Opinions Mon, 31 Aug 2009

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The Phone Calls That Saved Ghana

Akua Bonsu

Many members of the New Patriotic Party are still scratching their heads about why arguably the best performing president of our country who happens to be thoughtful and judicious would, by his questionable decisions in an election year, virtually beg Ghanaians to vote his party out of office. For seven years President John Agyekum Kufuor made effective decisions that culminated in sustained prosperity only to turn around and make inexplicable election-year decisions resulting in a devastating showing at the polls by his party.

There are questions surrounding why a sitting president would offer the highest national award to the presidential candidate of the opposing party, buy not one, but two presidential jets, award himself an honor accompanied by a ridiculous looking gold chain, and virtually keep at arms length his own party’s presidential candidate all in an election year. The explanation may lie in three vital telephone calls made the day after the 2004 general election.

Twenty-five years earlier in 1979, a young, frail looking Flight Lieutenant Jerry John Rawlings had shot his way into power in a coup d’état even though the nation was already on a timeline to return to democratic system of governance. Due to an agreement between him and his cohorts, he had had to surrender power and return to private life but not until he had executed without trial a handful of former heads of states and others he saw as threats like General Afrifa.

Out of power and unemployed for three months, Rawlings found life difficult and had to stage another coup d’état to return to power on the very last day of 1981. He would rule dictatorially for another eleven years before downing his army fatigues to don civilian suites to run for president. There was little doubt that he was going to win that election.

Rawlings’ eight years as a “democratically elected” president of Ghana was no different from his previous eleven as an imposed leader. Judges were abducted and killed, freedom of speech was severely curtailed, lack of competing ideas created the environment for virtually only his own to prevail, which were not effective enough to grow the economy. Not surprisingly, Ghana’s economy wallowed in despair.

By the time Rawlings handed over power to John Agyekum Kufuor in January of 2001, every single Ghanaian owed $305.26 to the world financial institutions or a collective national debt of $5.8 billion. Ghana’s economy was broken, interest rate was 50% or the bank charged borrowers 50 pesewas for every cedi they lent to borrowers, unemployment stood at 39% or nearly four out of every ten able-bodied persons could not find jobs, annual inflation rate was at 45% or commodities cost an average of 45 pesewas more than they were the previous year, etceteras.

Thus in 2001, President Kufuor and his administration were also saddled with running a nation whose credit ratings was abysmal due to her inability to service her debt. That means declaring HIPC was the most viable option, a declaration which resulted in immediate retiring of half of the nation’s debt and the institution of poverty reduction strategies. All monies borrowed thereafter needed to go specifically towards poverty reducing initiatives. By the time the 2004 elections came along, Ghana had begun on the path of recovery. Ghanaians could feel the change in the air and consequently voted not only to re-elect president Kufuor, but increased his NPP majority in Parliament from 114 to 128. And this is where the vital phone call came in.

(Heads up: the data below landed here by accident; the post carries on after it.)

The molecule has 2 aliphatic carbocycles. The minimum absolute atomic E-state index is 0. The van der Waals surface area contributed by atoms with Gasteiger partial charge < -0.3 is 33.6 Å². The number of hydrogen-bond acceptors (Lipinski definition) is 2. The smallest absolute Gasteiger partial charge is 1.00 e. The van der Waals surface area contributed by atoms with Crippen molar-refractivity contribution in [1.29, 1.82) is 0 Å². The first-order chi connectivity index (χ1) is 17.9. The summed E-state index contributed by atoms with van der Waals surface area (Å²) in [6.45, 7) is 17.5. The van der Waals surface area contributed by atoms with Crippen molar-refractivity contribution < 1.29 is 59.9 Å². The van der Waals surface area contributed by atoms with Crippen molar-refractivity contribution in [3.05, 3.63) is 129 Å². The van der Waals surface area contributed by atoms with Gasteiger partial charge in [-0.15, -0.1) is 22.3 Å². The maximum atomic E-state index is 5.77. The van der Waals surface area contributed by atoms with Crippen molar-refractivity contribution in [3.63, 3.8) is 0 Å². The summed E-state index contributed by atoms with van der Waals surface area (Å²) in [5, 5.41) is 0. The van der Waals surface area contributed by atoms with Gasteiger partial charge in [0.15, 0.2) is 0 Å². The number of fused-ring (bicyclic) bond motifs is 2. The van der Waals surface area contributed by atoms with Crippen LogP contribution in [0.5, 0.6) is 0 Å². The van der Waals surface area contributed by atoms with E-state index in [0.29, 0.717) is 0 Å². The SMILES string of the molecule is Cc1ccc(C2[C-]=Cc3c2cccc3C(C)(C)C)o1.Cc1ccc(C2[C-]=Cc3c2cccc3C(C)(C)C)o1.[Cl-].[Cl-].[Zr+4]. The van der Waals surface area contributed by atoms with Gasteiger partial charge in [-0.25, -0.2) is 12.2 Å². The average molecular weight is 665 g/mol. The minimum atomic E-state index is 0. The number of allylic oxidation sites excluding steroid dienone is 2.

Again Rawlings failed to handle life as a civilian in a noble fashion. Thus, after the results around the nation came in and placed president Kufuor’s victory beyond doubt, Rawlings called a meeting of some top military brass where they plotted a takeover of the government via another coup d’état. They would have some NDC factions start riots all over the country so that his takeover would supposedly be rescuing the nation out of confusion.

One of the attendees, wanting no part of what was about to happen, asked to use the restroom from where he placed the first phone call to Captain Kwadwo Tsikata (KT), who was not at that meeting. An incensed KT quickly placed the second call to the NDC presidential candidate John Evans Atta Mills and asked him to pre-empt Rawlings’ sinister plan by calling president Kufuor to congratulate him on his victory. Mills on his part shrewdly used his phone call to President Kufuor to negotiate a deal whereby the latter would ensure that the former became president in 2009. Of course President Kufuor was appreciative of Mills’ call because he had not been able to take control of the security apparatus installed by Rawlings. And inexplicably, he had not done so by the time he left office in 2009.

You hear stories that countries are run by Mafias and you waive those stories off as conspiracy theories. Not so in Ghana. Currently, the four individuals running Ghana today are Tsatsu Tsikata (T square), who is in charge of energy and finance issues, J. J. Rawlings, in charge of all security matters, Victor Awonoor, in charge of all social related ministries, and Victor Gbeho in charge of foreign affairs and Customs and Immigration. For example, honorable Duffuor (Minister of Finance) and honorable Oteng-Adjei (Minister of Energy) rarely make any significant decisions without consulting with T Square.

These four individuals have completely dominated president Mills such that the latter, at one point contemplated resigning in frustration. So with Mills not actually running the government, it remains to be seen if whatever deal Kufuor may have negotiated, if any, would materialize in the 2012 elections. The question Ghanaians must answer is whether we have a democracy or we have a ruling mafia.

Columnist: Bonsu, Akua

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